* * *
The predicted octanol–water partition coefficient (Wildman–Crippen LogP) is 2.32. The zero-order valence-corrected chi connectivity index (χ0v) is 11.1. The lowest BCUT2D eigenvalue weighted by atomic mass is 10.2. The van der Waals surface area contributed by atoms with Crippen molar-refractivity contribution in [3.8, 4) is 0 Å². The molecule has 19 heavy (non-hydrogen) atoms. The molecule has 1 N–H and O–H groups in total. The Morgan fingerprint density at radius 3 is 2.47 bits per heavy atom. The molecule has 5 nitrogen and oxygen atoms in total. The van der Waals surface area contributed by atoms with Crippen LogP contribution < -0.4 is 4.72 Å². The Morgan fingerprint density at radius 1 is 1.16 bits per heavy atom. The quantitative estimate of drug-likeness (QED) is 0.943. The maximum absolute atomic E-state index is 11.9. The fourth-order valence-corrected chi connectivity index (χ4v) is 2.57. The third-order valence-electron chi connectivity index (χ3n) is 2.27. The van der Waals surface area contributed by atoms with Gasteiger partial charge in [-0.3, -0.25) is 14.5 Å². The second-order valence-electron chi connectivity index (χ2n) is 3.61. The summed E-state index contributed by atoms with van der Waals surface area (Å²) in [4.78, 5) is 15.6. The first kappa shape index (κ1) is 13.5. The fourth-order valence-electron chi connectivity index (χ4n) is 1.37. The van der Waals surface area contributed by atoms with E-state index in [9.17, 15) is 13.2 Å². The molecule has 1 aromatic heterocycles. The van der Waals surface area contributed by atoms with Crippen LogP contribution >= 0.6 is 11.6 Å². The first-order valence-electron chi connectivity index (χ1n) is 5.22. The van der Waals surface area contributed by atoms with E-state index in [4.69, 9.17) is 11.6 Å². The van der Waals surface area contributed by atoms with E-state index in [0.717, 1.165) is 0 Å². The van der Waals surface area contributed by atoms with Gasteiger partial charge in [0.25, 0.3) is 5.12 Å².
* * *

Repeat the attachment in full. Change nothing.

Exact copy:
The predicted octanol–water partition coefficient (Wildman–Crippen LogP) is 2.32. The zero-order valence-corrected chi connectivity index (χ0v) is 11.1. The lowest BCUT2D eigenvalue weighted by atomic mass is 10.2. The van der Waals surface area contributed by atoms with Crippen molar-refractivity contribution in [3.8, 4) is 0 Å². The molecule has 19 heavy (non-hydrogen) atoms. The molecule has 1 N–H and O–H groups in total. The Morgan fingerprint density at radius 3 is 2.47 bits per heavy atom. The molecule has 5 nitrogen and oxygen atoms in total. The van der Waals surface area contributed by atoms with Crippen LogP contribution < -0.4 is 4.72 Å². The Morgan fingerprint density at radius 1 is 1.16 bits per heavy atom. The quantitative estimate of drug-likeness (QED) is 0.943. The maximum absolute atomic E-state index is 11.9. The fourth-order valence-corrected chi connectivity index (χ4v) is 2.57. The third-order valence-electron chi connectivity index (χ3n) is 2.27. The van der Waals surface area contributed by atoms with Gasteiger partial charge in [-0.3, -0.25) is 14.5 Å². The second-order valence-electron chi connectivity index (χ2n) is 3.61. The summed E-state index contributed by atoms with van der Waals surface area (Å²) in [4.78, 5) is 15.6. The first kappa shape index (κ1) is 13.5. The fourth-order valence-electron chi connectivity index (χ4n) is 1.37. The van der Waals surface area contributed by atoms with E-state index in [9.17, 15) is 13.2 Å². The molecule has 1 aromatic heterocycles. The van der Waals surface area contributed by atoms with Crippen LogP contribution >= 0.6 is 11.6 Å². The first-order valence-electron chi connectivity index (χ1n) is 5.22. The van der Waals surface area contributed by atoms with E-state index in [4.69, 9.17) is 11.6 Å². The van der Waals surface area contributed by atoms with E-state index in [0.717, 1.165) is 0 Å². The van der Waals surface area contributed by atoms with Gasteiger partial charge in [0.25, 0.3) is 5.12 Å².